Hometown: Owasso, OK
Gap Year Description:
After graduating high school, I decided that I didn’t want to begin college right
away. I was tired of the tunnel vision that accompanied being so focused in high
school; I wanted to experience the world outside of academics.
So, last fall, as all of my friends were heading off to university, I was headed
somewhere entirely different: a monastery in North Dakota.
I spent the entirety of the fall living in a small town in rural North Dakota, taking
care of llamas in the mornings and helping out both outside in the gardens and
inside in the monastery in the afternoons. Nights provided me with plenty of
time to take walks, explore the outdoors, talk with locals or simply read.
When I arrived home in December, I began an internship in my town with a local
judge. I’ve always been interested in law, and interning allowed me to see the
inner-workings of the judicial process.
At the start of the spring, I left for the Dominican Republic. There, I stayed in
two different places- one rural village and one large city. I lived in orphanages
and taught English at an institute during the days. My students were level one
learners- most of them were in the fifth grade. Teaching was an absolutely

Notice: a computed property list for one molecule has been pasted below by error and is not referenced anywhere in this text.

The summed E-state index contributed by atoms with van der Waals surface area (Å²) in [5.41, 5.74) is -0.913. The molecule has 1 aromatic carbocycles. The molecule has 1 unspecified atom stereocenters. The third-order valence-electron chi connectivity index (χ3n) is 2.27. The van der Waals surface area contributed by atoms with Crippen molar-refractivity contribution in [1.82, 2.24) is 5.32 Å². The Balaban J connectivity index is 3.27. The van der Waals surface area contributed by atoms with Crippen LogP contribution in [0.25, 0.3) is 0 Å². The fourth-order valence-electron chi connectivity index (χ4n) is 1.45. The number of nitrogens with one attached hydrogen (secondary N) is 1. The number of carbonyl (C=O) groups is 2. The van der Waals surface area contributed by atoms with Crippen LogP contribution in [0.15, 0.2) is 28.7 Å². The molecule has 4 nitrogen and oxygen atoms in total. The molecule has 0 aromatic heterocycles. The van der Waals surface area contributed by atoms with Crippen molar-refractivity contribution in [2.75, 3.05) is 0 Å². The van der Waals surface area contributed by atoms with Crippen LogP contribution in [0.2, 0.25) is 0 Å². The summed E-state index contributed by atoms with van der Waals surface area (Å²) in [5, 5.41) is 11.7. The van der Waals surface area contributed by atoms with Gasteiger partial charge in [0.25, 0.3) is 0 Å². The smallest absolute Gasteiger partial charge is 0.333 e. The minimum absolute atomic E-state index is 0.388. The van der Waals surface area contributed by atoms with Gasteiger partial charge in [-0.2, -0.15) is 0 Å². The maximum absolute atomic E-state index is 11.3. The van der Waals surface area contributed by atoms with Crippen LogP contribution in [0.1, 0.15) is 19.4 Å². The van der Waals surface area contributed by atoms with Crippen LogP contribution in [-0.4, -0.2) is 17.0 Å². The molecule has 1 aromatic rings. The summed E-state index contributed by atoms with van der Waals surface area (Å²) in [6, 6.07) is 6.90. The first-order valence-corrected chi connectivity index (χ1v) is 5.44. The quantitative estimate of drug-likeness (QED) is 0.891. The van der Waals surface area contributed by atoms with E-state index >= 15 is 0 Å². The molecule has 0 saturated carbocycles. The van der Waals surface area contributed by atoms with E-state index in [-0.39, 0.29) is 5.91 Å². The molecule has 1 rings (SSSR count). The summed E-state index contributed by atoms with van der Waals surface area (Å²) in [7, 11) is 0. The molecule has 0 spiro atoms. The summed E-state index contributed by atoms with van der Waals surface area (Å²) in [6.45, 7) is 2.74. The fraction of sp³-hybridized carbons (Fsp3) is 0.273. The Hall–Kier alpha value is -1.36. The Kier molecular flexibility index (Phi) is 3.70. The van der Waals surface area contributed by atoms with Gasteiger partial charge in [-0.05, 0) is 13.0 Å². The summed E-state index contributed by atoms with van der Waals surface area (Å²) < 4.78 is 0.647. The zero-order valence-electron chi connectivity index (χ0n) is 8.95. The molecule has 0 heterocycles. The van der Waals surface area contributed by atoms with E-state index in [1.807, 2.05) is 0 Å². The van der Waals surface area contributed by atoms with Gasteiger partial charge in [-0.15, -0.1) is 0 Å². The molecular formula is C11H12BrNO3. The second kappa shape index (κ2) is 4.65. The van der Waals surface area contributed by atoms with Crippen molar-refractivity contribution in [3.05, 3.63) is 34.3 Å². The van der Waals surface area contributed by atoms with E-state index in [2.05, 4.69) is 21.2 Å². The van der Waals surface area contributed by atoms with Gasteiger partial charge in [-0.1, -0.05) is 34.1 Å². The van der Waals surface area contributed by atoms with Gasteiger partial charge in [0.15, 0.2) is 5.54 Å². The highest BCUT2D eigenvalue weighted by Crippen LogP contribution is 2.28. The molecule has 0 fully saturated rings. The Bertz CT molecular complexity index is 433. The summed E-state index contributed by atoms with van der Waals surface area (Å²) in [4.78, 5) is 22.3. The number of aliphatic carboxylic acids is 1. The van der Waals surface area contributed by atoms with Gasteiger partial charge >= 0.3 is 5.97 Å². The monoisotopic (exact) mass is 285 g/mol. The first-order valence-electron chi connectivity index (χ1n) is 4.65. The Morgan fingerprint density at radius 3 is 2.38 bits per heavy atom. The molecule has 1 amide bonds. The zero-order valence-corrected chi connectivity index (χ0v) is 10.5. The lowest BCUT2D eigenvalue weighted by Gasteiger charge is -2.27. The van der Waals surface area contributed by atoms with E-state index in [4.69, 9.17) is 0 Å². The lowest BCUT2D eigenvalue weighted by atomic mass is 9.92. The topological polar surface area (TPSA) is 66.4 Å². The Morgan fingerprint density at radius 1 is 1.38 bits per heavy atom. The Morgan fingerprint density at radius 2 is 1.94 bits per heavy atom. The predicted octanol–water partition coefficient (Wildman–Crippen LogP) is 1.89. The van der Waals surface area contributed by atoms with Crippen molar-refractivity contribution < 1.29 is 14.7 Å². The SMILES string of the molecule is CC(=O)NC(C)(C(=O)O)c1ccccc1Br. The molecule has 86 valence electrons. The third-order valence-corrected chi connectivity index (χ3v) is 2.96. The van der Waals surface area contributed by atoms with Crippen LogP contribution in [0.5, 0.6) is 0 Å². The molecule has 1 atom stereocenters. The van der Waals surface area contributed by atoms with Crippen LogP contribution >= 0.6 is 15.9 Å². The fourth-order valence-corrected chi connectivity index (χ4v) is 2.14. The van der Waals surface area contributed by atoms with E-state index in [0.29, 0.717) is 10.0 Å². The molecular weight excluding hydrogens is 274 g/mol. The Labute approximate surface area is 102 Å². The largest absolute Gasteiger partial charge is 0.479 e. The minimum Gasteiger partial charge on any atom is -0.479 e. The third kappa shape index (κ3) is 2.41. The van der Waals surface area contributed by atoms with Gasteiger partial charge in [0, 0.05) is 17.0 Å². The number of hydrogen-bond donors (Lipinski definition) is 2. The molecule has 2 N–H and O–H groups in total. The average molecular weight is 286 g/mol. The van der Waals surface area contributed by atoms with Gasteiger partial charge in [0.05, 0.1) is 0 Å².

incredible experience, and it was perpetually challenging. Constantly searching
for new, creative ways to teach material was one of the most stimulating and,
when it worked, rewarding parts of my experience.
While I loved teaching, the evenings were definitely my favorite part of each
day. There was always free time for talking to and playing with the kids who
lived at the orphanages. A conversation could be aimless- filled with Spanish
grammatical mistakes on my part the majority of the time, I’m sure- but there
was such ease in connecting with both kids and adults. Despite barriers of both
culture and language, little moments of understanding shone through. I will
always remember the beauty of that understanding- the simplicity with which it
came and its lasting glow.
How it influenced your time at Middlebury:
As my first semester is now finishing, it’s hard to imagine what my college
experience would have been like had I not chosen to take a year off school. It
gave me time to explore places and experience things that I would have never
otherwise been exposed to. More than anything, the independence that came
with my year off made me much more self-reliant than I’d ever been before. I
know that I began this year with much more intellectual curiosity than I would
have had last year; having a year to think and explore and read without the
constraints of formalized academics introduced me to new questions whose
answers I can now seek in the structured setting of college. My gap year was a
time of growth, and the things that changed within me during that year will stay
with me through my university experience, but also throughout my life.